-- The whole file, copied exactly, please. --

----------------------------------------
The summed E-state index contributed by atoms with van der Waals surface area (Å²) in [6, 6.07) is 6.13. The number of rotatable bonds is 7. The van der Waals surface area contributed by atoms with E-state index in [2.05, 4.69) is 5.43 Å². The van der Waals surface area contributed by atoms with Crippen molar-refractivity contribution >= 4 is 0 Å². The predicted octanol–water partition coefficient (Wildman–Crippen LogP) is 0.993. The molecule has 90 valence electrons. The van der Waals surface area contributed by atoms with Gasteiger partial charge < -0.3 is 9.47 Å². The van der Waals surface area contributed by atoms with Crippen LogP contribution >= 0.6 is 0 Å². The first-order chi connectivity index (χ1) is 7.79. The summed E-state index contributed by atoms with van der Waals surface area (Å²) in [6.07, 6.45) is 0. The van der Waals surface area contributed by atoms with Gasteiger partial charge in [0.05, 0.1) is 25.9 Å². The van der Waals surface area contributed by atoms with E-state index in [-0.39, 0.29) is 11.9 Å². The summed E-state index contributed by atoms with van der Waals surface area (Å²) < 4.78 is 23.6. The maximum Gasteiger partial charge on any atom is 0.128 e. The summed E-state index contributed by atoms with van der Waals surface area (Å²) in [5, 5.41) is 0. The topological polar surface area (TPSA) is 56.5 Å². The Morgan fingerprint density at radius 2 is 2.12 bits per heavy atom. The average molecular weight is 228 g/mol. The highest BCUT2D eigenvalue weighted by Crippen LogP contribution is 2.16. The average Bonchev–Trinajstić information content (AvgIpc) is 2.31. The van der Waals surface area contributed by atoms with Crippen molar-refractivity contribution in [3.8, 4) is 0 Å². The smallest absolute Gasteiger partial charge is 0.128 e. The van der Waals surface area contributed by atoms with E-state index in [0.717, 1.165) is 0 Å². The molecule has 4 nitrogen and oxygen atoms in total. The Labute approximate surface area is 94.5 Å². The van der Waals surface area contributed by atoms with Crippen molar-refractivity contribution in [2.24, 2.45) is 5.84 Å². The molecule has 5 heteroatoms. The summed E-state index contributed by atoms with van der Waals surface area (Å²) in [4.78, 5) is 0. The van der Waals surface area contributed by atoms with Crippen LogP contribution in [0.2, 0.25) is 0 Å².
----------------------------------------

The summed E-state index contributed by atoms with van der Waals surface area (Å²) in [6, 6.07) is 6.13. The number of rotatable bonds is 7. The van der Waals surface area contributed by atoms with E-state index in [2.05, 4.69) is 5.43 Å². The van der Waals surface area contributed by atoms with Crippen molar-refractivity contribution >= 4 is 0 Å². The predicted octanol–water partition coefficient (Wildman–Crippen LogP) is 0.993. The molecule has 90 valence electrons. The van der Waals surface area contributed by atoms with Gasteiger partial charge < -0.3 is 9.47 Å². The van der Waals surface area contributed by atoms with Crippen LogP contribution >= 0.6 is 0 Å². The first-order chi connectivity index (χ1) is 7.79. The summed E-state index contributed by atoms with van der Waals surface area (Å²) in [6.07, 6.45) is 0. The van der Waals surface area contributed by atoms with Gasteiger partial charge in [0.05, 0.1) is 25.9 Å². The van der Waals surface area contributed by atoms with E-state index in [-0.39, 0.29) is 11.9 Å². The summed E-state index contributed by atoms with van der Waals surface area (Å²) < 4.78 is 23.6. The maximum Gasteiger partial charge on any atom is 0.128 e. The summed E-state index contributed by atoms with van der Waals surface area (Å²) in [5, 5.41) is 0. The topological polar surface area (TPSA) is 56.5 Å². The Morgan fingerprint density at radius 2 is 2.12 bits per heavy atom. The average molecular weight is 228 g/mol. The highest BCUT2D eigenvalue weighted by Crippen LogP contribution is 2.16. The average Bonchev–Trinajstić information content (AvgIpc) is 2.31. The van der Waals surface area contributed by atoms with Crippen molar-refractivity contribution in [3.8, 4) is 0 Å². The smallest absolute Gasteiger partial charge is 0.128 e. The van der Waals surface area contributed by atoms with E-state index in [0.717, 1.165) is 0 Å². The molecule has 4 nitrogen and oxygen atoms in total. The Labute approximate surface area is 94.5 Å². The van der Waals surface area contributed by atoms with Crippen molar-refractivity contribution in [2.24, 2.45) is 5.84 Å². The molecule has 5 heteroatoms. The summed E-state index contributed by atoms with van der Waals surface area (Å²) in [4.78, 5) is 0. The van der Waals surface area contributed by atoms with Crippen LogP contribution in [0.2, 0.25) is 0 Å².